So when a ship arrives one spring day, bearing a tribute of slaves from Athens, Ariadne sneaks out to meet it. These newcomers don’t know the ways of Krete; perhaps they won’t be afraid of a girl who will someday be a powerful goddess. And indeed she meets Theseus, the son of the king of Athens. Ariadne finds herself drawn to the newcomer, and soon they form a friendship—one that could perhaps become something more.
Yet Theseus is doomed to die as an offering to the Minotaur, that monster beneath the palace—unless he can kill the beast first. And that “monster” is Ariadne’s brother . . .
Hannah’s Note: This re-telling of an ancient myth blends mythology with the real history of Crete. And for my money, Ariadne is one of the most interesting characters from ancient Greek mythology, one who certainly deserves her own book!
Cleopatra’s Moon by Vicky Alvear Shecter – The only daughter of the last queen of Egypt watches her beloved father–Mark Antony–fall on his sword in front of her. Then she hears the haunting wails of the priestesses of Isis on the island of Pharos and knows her mother died. It is the end of Cleopatra’s rule and the start of Selene’s nightmare. Her parent’s vicious enemy, the snake-like Octavianus, forces Cleopatra Selene to march through the streets of Rome in golden chains and then sentences her, along with her brothers, to live as political prisoners in his own home.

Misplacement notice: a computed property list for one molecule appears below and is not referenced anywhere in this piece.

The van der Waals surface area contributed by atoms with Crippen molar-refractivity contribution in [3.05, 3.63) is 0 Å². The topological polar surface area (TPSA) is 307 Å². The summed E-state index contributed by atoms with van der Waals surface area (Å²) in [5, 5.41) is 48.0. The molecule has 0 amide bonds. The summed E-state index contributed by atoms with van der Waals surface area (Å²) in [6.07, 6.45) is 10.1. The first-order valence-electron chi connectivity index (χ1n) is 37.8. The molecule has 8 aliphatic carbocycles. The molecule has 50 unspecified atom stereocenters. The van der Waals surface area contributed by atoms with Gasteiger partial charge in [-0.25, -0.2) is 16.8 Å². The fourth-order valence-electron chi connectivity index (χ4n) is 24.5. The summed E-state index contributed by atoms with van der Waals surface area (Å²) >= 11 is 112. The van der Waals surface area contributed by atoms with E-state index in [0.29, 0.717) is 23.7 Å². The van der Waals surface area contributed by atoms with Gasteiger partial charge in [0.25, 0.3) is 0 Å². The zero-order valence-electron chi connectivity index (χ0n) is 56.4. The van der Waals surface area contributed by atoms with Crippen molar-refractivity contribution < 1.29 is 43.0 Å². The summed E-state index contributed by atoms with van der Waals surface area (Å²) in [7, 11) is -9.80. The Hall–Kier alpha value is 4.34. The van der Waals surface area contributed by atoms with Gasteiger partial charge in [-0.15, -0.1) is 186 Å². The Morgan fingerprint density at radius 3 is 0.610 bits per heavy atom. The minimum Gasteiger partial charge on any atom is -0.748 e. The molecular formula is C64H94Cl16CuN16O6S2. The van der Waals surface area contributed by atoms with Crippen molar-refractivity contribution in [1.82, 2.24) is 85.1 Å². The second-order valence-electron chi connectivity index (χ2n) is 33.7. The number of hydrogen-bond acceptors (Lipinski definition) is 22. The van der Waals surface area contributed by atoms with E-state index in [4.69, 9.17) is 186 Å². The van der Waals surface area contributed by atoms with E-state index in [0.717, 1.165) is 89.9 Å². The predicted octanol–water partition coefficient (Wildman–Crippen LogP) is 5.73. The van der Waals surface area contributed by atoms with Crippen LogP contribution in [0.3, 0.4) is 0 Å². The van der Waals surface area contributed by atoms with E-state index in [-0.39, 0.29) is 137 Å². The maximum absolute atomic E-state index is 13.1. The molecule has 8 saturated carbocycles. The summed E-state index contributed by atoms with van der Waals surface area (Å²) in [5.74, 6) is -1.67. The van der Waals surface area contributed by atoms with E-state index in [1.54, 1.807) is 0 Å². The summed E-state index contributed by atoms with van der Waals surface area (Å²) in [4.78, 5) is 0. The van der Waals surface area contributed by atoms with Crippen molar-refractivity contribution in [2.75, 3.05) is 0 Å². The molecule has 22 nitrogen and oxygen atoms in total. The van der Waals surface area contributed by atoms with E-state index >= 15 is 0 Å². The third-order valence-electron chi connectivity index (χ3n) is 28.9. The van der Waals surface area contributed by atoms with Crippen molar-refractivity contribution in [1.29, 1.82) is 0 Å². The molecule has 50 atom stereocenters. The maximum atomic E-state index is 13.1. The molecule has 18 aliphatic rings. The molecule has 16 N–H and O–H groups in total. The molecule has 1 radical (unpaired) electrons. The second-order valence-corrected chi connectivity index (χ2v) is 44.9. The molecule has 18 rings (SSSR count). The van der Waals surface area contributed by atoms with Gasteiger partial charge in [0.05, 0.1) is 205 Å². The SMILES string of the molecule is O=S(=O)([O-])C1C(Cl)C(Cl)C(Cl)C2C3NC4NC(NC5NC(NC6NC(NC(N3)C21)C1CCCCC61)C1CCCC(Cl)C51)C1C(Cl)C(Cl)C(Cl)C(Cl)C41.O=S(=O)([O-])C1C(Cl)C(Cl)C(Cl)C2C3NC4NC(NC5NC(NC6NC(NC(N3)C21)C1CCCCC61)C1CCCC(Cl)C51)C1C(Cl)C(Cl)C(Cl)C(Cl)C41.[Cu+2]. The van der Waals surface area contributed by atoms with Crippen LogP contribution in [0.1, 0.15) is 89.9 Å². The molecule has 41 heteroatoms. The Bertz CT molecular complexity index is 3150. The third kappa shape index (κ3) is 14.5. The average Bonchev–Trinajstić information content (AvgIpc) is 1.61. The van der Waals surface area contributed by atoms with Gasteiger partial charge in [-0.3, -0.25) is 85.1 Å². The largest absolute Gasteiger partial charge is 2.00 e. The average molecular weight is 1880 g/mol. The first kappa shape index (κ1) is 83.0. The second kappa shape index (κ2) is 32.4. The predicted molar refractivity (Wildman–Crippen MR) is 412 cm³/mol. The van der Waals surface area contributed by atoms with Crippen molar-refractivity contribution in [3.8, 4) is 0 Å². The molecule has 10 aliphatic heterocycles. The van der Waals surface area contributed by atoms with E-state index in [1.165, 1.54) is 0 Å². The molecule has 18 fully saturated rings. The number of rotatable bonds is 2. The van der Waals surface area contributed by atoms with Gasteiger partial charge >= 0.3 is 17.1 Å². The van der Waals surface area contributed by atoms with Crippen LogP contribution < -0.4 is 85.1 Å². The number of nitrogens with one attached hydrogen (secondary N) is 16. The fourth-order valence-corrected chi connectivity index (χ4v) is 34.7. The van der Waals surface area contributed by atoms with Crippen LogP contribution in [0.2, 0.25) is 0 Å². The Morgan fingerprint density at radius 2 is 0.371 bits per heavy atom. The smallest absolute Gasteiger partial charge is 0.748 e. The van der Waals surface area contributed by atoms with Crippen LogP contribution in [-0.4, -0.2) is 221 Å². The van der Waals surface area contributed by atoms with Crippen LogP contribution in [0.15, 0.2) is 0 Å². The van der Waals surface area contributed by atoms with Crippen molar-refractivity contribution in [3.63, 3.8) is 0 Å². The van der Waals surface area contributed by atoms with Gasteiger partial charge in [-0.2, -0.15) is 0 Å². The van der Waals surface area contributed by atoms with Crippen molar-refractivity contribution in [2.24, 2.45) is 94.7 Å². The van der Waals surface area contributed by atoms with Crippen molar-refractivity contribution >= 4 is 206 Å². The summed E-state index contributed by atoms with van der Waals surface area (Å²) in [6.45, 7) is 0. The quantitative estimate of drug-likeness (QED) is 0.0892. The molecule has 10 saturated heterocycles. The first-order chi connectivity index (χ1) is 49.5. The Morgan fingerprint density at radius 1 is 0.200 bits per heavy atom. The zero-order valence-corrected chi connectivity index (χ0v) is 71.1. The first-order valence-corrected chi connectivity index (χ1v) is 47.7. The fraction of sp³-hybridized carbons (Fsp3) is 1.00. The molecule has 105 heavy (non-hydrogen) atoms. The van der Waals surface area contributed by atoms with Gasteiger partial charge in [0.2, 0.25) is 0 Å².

There she fights desperately to keep her brothers safe from poisonings and secret assassination attempts. Selene plots furiously to do what she knows her mother Cleopatra would want her to do–reclaim her destiny as the queen of Egypt. While plotting with her mother’s agents in Rome, Selene knows her best shot at retaking Egypt’s throne is to beguile her despised captor’s nephew, Marcellus, the beautiful, golden-haired heir to Octavanius. But Selene unexpectedly falls in love with a fellow political prisoner setting off a deeply personal crisis: Does Selene choose the man she loves over the man who could help her rule Egypt? (Description from Amazon.com)
Hannah’s Note: Everybody’s heard of Cleopatra, and probably a little something about her affairs with two of the most powerful men in the ancient Roman world. But what is often forgotten are her children – children torn from their native country and brought to the center of one of the most powerful civilizations in history.